Jeeves! The Scenery’s Moving Again!

6th February 2023 Progressive Players News
Jeeves! The Scenery’s Moving Again! Share This Entry:

Long-serving Progressive Players member Gordon Dunlop talks about his role as set designer for our January 2023 production.


It’s been a few years since I last designed a stage set (partly thanks to the Covid epidemic), so I was very happy when I was asked to come up with one for Jeeves and Wooster in Perfect Nonsense.

Designing a set for a play is often fairly straightforward; three walls, a door or two, maybe a window or a fireplace. This sort of staging, usually representing a realistic room, is what’s called a “box set”. The first thing any set designer needs is an understanding of the play’s requirements, and that means having a proper read of the script. I soon realised that the requirements for Jeeves and Wooster in Perfect Nonsense presented some interesting challenges. This was to be no standard box set!

What must be borne in mind from the outset is, quite simply, whether the script’s suggestions are physically possible for us to achieve on the stage of our theatre and within the time at our disposal. This particular script calls for the entire acting area to be revolved, powered (as far as the audience is concerned) by one of the characters pedalling a bicycle. Large theatres of West End standard do this sort of scene-changing all the time, using computer-controlled hydraulics. Whilst we have created some quite ambitious sets in the Little Theatre Gateshead over the years, using the sort of machinery taken for granted at venues like the Theatre Royal is something we can’t quite run to. Not yet, anyhow. Maybe one day!

With a few ideas in mind I then had a meeting with Louise, the play’s director. I explained my proposals, and she added a few of her own. Some of our ideas had to be abandoned for practical and/or financial reasons, and new ideas were added. I replaced the bicycle-powered revolving set with a trio of structures to be made out of three flats mounted in a triangle on castors. Once suitably painted, the triangles – we referred to them as “Toberolls” – would be swivelled by the actors to provide the four scene backdrops called for by the script. After several cups of coffee had been consumed, Louise and I agreed on an overall plan for how everything would fit together.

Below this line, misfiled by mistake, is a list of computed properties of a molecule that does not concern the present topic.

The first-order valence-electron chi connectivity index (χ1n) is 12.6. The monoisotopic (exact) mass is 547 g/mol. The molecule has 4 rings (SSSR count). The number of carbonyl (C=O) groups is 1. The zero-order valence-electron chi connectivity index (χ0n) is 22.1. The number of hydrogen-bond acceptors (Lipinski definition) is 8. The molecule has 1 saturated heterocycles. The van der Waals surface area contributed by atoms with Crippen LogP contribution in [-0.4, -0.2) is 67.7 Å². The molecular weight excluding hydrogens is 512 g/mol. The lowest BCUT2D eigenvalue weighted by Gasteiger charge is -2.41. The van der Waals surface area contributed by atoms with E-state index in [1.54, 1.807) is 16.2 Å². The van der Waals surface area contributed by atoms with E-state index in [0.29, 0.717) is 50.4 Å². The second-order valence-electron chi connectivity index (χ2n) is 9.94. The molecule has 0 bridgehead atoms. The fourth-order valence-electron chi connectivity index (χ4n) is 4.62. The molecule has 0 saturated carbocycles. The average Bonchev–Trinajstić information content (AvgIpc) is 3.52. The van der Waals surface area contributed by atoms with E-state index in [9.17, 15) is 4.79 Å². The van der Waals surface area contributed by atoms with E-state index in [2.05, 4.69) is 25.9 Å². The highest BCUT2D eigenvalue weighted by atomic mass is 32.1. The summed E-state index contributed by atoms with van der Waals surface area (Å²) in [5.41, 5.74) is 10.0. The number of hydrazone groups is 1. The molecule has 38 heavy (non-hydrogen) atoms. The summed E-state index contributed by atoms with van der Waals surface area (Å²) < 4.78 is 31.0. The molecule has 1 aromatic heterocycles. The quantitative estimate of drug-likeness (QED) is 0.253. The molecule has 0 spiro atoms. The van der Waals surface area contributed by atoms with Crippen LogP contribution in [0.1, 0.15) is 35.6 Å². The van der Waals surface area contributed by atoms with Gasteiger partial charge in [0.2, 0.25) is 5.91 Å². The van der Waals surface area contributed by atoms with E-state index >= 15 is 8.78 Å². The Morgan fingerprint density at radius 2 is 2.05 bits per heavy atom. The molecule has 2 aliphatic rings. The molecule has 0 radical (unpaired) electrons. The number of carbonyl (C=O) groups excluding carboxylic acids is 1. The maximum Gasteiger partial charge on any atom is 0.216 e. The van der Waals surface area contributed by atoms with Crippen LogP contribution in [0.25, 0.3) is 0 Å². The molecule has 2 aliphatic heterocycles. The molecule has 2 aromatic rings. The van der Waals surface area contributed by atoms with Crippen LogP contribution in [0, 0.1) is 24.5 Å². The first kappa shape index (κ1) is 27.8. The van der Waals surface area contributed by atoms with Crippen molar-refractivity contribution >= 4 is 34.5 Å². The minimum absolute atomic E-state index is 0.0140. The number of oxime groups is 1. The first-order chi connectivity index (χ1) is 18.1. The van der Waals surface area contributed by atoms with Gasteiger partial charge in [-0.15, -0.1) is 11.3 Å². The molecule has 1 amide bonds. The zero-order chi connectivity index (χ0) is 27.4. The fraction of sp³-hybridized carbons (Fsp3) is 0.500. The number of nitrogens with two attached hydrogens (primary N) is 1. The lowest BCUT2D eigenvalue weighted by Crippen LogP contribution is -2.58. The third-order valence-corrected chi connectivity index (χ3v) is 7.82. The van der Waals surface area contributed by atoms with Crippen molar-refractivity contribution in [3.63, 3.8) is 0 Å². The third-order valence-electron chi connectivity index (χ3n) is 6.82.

Then came the hard part; converting the ideas and sketches into reality. Jeeves and Wooster in Perfect Nonsense opens with a comparatively bare set, consisting of little more than a couple of doors, walls and a window, together with a chair and a small table. A typical box set, in fact. During the play various items are added and removed, according to the needs of the plot. As some of these items were quite bulky, consideration also had to be given to offstage storage and access. Oh, and we had to make sure the actors could get on and off, as well!

Many hands make light work, and our team of set builders wasted no time in constructing all the necessary scenery. These included (as well as the three Toberolls) a section of wall which could be pivoted from one position on the stage to another, and a marble fireplace which could be folded out to form an antique shop display counter. There were various other bits and pieces made, such as a bath, the front of a vintage car, and a contraption known as the “Spodemobile”. This was basically a weighted platform on wheels, on which Dan (the actor playing the part of Seppings playing the part of Roderick Spode) was perched as part of one of the play’s running jokes.

Two images showing actors rearranging scenery. One is a fireplace being converted to an antique shop counter, the other is a triangle of flats being turned to show a bookcase.

While all the construction work was going on, the props team was busy assembling (and, in some cases, making) the assorted items used by the actors on stage, including a cow creamer and a dog on a lead. It’s a creative jigsaw puzzle, and extremely satisfying to see it all come together for the live show.